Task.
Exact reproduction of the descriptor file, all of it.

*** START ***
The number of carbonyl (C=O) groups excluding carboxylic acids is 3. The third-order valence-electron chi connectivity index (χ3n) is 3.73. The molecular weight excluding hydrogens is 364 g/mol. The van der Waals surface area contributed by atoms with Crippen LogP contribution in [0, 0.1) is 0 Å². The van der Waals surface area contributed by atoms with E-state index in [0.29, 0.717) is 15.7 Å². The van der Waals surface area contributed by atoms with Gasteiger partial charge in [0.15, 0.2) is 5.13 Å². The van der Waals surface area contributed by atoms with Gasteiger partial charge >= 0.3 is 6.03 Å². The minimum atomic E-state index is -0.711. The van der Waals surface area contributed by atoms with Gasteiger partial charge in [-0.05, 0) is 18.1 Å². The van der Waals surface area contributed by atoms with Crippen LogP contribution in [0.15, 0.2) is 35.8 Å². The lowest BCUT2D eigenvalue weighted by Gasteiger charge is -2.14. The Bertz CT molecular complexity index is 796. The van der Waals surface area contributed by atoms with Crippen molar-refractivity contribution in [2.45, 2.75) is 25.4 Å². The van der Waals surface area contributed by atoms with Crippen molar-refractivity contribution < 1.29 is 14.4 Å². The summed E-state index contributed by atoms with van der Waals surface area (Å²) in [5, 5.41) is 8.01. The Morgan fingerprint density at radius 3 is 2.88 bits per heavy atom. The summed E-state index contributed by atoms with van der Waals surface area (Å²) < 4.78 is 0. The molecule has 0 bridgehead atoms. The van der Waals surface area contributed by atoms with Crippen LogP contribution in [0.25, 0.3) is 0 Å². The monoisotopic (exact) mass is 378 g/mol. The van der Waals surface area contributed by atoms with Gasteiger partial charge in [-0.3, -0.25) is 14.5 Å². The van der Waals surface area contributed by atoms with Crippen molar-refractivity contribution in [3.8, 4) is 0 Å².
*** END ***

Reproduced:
The number of carbonyl (C=O) groups excluding carboxylic acids is 3. The third-order valence-electron chi connectivity index (χ3n) is 3.73. The molecular weight excluding hydrogens is 364 g/mol. The van der Waals surface area contributed by atoms with Crippen LogP contribution in [0, 0.1) is 0 Å². The van der Waals surface area contributed by atoms with E-state index in [0.29, 0.717) is 15.7 Å². The van der Waals surface area contributed by atoms with Gasteiger partial charge in [0.15, 0.2) is 5.13 Å². The van der Waals surface area contributed by atoms with Gasteiger partial charge >= 0.3 is 6.03 Å². The minimum atomic E-state index is -0.711. The van der Waals surface area contributed by atoms with Gasteiger partial charge in [-0.05, 0) is 18.1 Å². The van der Waals surface area contributed by atoms with Crippen LogP contribution in [0.15, 0.2) is 35.8 Å². The lowest BCUT2D eigenvalue weighted by Gasteiger charge is -2.14. The Bertz CT molecular complexity index is 796. The van der Waals surface area contributed by atoms with Crippen molar-refractivity contribution in [2.45, 2.75) is 25.4 Å². The van der Waals surface area contributed by atoms with Crippen molar-refractivity contribution < 1.29 is 14.4 Å². The summed E-state index contributed by atoms with van der Waals surface area (Å²) in [5, 5.41) is 8.01. The Morgan fingerprint density at radius 3 is 2.88 bits per heavy atom. The summed E-state index contributed by atoms with van der Waals surface area (Å²) < 4.78 is 0. The molecule has 0 bridgehead atoms. The van der Waals surface area contributed by atoms with Crippen LogP contribution in [0.25, 0.3) is 0 Å². The monoisotopic (exact) mass is 378 g/mol. The van der Waals surface area contributed by atoms with Gasteiger partial charge in [-0.3, -0.25) is 14.5 Å². The van der Waals surface area contributed by atoms with Crippen molar-refractivity contribution in [3.8, 4) is 0 Å².